A friend once gave me some great parenting advice based on a humorous middle-of-the-night story. When her young child woke her up with an unspecified medical ailment, she decided to ignore it and go back to sleep, because if it was serious, she would need all of her energy to deal with it the next day. This parent had her priorities in order.
It is impossible to be our best as parents if we are physically or mentally exhausted and burned out. You can’t pour from an empty cup. Taking care of ourselves is just as important as taking care of our children. And here are some reasons why:
Running around at a furious speed, meeting everyone else’s needs takes a toll on our mental health. Feeling burned out for long periods of time can lead to more serious problems like stress, anxiety, depression, social isolation, and fatigue. Self-care may feel like one more thing on a to-do list, but taking small, frequent moments to recharge can actually help improve your ability to function and keep going.
Parent burn out can also take a toll on our physical health. Stress weakens our immune system, which means we are more likely to get sick with common colds, the flu, or the stomach bug. Preventing this kind of stress and illness is easier than taking sick days. And if we don’t take care of ourselves when we are sick, it takes that much longer to get better.
An example for our children
We want to teach our children to be independent and take care of themselves. Teaching life skills is important, but the example we set for our children speaks volumes; children learn as much, or more from what they see us do as from what they hear us teach. When we take time to rest and recharge, our children see how to do it for themselves. Whether they will be understanding of your need to take a break and not give them 100% of your attention is another story for another blog post.
Being our best as parents
I think we fall into the trap of believing that being a good parent means never focusing on ourselves and only focusing on our children’s’ needs. Staying physically and mentally healthy helps us meet our children’s needs even better. When we are refreshed and recharged, we can be more patient and attentive with our children. That’s when we can enjoy them the most and build strong relationships with them. Filling up our cups gives us something to offer those who need us.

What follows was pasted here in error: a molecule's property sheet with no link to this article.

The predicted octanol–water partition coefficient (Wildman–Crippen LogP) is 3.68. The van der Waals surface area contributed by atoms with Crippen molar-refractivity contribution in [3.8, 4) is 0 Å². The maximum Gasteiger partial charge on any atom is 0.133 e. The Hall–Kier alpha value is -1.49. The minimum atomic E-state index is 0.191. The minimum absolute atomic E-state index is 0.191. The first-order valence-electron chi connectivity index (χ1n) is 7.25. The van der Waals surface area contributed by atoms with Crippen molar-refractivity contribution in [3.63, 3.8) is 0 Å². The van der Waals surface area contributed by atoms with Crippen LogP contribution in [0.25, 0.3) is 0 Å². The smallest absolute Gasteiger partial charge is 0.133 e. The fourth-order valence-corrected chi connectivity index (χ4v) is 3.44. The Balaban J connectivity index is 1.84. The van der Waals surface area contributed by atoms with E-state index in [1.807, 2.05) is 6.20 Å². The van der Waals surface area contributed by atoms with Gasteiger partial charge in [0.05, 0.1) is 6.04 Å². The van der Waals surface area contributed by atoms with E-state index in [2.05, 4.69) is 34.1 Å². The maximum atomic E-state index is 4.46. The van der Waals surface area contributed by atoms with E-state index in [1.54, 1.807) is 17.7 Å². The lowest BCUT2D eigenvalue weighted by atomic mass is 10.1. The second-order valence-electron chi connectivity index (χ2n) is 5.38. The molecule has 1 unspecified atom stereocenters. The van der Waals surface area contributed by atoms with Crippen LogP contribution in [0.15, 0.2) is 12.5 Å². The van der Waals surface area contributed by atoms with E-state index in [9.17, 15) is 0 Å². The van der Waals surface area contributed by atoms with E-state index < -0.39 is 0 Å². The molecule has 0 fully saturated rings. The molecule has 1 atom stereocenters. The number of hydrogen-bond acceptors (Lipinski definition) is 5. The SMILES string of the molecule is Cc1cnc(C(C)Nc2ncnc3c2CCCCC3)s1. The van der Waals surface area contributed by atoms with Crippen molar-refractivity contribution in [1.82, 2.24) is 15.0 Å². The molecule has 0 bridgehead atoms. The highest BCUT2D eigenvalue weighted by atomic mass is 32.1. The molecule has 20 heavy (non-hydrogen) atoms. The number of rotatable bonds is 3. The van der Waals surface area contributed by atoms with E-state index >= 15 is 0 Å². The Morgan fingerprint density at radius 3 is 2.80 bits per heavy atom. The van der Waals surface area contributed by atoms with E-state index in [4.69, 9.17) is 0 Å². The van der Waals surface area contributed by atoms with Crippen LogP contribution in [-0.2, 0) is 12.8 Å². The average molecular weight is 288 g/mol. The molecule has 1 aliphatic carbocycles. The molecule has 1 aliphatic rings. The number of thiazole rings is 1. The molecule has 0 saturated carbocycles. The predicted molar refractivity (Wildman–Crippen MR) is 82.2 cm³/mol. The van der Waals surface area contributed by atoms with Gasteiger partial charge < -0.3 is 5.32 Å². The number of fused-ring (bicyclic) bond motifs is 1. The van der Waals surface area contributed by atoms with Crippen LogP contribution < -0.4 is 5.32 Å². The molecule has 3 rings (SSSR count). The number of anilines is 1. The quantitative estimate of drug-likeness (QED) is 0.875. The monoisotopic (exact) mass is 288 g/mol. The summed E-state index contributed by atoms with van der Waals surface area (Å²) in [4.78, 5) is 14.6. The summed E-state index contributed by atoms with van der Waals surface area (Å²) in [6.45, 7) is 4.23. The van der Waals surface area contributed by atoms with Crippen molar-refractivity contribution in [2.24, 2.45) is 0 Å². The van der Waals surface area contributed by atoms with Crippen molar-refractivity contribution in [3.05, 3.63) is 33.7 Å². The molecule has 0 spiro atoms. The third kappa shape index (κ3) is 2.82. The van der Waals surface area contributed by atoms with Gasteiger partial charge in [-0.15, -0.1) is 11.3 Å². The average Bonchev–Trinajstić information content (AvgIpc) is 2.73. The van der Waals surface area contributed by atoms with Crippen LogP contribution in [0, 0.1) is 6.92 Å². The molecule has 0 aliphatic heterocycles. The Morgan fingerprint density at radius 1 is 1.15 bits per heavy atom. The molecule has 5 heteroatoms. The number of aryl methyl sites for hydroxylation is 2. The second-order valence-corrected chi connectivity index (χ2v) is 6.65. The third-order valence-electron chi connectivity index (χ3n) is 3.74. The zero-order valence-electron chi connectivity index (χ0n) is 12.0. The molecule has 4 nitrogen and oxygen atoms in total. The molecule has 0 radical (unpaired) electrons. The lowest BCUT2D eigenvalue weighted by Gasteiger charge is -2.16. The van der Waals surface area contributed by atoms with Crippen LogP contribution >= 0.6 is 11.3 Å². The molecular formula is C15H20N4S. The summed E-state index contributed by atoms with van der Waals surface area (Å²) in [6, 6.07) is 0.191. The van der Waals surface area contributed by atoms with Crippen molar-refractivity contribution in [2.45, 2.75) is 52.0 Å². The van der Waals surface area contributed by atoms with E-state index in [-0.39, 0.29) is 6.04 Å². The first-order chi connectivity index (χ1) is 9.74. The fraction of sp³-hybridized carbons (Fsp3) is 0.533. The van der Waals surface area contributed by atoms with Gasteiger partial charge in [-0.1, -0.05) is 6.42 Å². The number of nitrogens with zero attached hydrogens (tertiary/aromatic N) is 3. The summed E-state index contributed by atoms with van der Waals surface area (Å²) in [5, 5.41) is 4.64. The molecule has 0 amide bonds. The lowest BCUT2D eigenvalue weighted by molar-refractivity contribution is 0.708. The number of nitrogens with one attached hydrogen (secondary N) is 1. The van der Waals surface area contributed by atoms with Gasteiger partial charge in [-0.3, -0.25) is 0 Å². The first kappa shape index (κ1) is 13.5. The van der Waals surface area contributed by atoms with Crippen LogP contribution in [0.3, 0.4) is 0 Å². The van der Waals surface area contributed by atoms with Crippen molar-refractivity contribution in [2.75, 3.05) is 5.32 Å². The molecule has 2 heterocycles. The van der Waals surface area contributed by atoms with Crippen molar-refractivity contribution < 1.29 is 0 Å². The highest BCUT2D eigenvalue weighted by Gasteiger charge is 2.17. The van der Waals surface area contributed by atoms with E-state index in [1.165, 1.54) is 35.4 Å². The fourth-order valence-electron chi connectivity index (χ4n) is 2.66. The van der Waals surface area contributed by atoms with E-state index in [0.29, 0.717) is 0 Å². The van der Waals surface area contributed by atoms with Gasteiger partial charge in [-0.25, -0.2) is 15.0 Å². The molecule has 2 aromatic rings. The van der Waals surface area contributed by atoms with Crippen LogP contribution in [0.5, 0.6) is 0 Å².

How do we practice parent self-care in the midst of meeting our children’s needs and all of the other demands placed on us? Here are a few ideas:
Take time for something you enjoy each day
Find small moments to appreciate something every day. For me, it’s stepping outside and feeling the sunshine on my face for a few moments. Maybe for you, it’s playing music that makes you feel good. Find something that you like and be intentional about paying attention to it for those small moments.
Find a way to remind yourself of the things you are grateful for. At dinner with your family, share one thing you are grateful for or share something with your partner or spouse at the end of the day. Keep a list on your phone and add to it when you think of new things.
Fresh air and nature have a calming effect on our bodies and minds. Even if it’s just stepping out onto the porch for a few minutes when you feel overwhelmed, spending time outside can help you recharge.
Think of your favorite memories
What are some of your favorite memories with your children? These happy memories also have a recharging effect on our moods.
Connect with other adults
This can mean talking with other parents to vent and share ideas, or just reaching out for adult social connection. Check out local parent groups on Facebook. Or try spending your lunch break with colleagues instead of at your desk.
Studies show that six seconds of physical touch promotes bonding and relaxes the body and the mind.
Being a parent might be the hardest and most unrelenting job out there, and we get no training or paid time off. Of course, it is also the most rewarding job. It is not selfish to take time for yourself so that you can be your best self for your children.
Posted by Leslie Gunderson